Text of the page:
Skimming is one of the worst mistakes you can do when tackling the reading comprehension section.
Imagine reading only a couple of sentences here and there. Would you be able to understand the entire point of the passage? How will you be able to identify subtle confusing-tactics if you rush through the passage?
You might be able to answer all questions in time, but skimming the passage doesn't guarantee you'll answer them correctly.
Keep in mind that Details support Functions
As mentioned above, there is always a reason why an LSAT passage author says what he/she says.
If a question asks you why an author included a particular detail from the passage, always go by the rule that "all details of a passage are used for supporting the function of that paragraph." Meaning, you have to identify the function of a sentence or paragraph where that detail is found, before you can answer some of the passage questions.
If you are still perplexed by the passage and cannot get to a resolution, identify the author's main idea again and think about how each paragraph fits into the author's main idea.
Reread, look at the passage structure, and take notes until you're able to fully understand the passage.
Look for the big picture, not the details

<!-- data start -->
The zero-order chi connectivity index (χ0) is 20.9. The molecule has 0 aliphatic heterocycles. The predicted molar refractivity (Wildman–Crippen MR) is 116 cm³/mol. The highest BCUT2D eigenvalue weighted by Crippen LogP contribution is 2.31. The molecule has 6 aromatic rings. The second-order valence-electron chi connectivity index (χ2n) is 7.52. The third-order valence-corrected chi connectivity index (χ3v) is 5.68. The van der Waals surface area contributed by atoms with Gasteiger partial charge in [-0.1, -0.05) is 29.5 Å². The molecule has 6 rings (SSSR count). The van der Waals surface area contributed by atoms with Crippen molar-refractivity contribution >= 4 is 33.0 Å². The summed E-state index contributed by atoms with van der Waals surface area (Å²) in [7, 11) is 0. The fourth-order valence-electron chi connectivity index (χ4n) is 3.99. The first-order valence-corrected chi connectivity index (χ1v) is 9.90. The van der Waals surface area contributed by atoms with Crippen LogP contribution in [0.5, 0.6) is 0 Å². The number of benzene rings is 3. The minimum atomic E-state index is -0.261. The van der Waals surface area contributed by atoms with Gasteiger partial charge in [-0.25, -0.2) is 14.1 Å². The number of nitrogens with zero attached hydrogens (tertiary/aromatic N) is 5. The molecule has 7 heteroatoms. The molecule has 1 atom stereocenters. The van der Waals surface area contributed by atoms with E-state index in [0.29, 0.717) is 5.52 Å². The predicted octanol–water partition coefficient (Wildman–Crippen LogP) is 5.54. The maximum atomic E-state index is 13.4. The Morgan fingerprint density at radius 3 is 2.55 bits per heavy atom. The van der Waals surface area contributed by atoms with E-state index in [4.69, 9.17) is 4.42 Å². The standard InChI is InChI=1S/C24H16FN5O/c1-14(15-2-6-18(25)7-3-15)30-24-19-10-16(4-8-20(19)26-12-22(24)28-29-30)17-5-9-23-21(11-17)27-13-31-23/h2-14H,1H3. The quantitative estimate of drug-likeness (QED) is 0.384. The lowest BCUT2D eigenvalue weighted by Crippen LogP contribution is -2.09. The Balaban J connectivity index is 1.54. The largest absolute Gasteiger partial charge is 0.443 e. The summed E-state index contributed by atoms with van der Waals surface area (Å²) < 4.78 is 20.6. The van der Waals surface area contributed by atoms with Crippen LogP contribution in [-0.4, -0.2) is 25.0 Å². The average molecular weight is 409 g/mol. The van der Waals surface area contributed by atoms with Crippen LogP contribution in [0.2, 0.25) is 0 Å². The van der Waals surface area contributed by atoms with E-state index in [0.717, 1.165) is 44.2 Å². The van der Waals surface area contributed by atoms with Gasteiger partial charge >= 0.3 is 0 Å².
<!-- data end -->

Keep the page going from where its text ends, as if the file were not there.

When it comes to reading comprehension, training yourself to look at the big picture will serve you well.
Ask yourself these questions:
- How does this paragraph fit into the author's main idea?
- What is the author's view of the topic? (Sometimes, you'll find it hard to look for an author's voice, simply because he/she doesn't have one)
- How does the author develop his/her opinion of the topic?
- If the author suddenly changes his/her tone, does it mean his/her opinion changed as well?
It is important to understand the passage as a whole first, then go back to reread the smaller details.
Keep an eye out for concessions
Concessions confuse many LSAT-takers about the passage author's main idea. This is understandable because authors who do this usually have strong opinions about something and spend the passage’s majority to argue for it, and suddenly make a concession to the opposing side.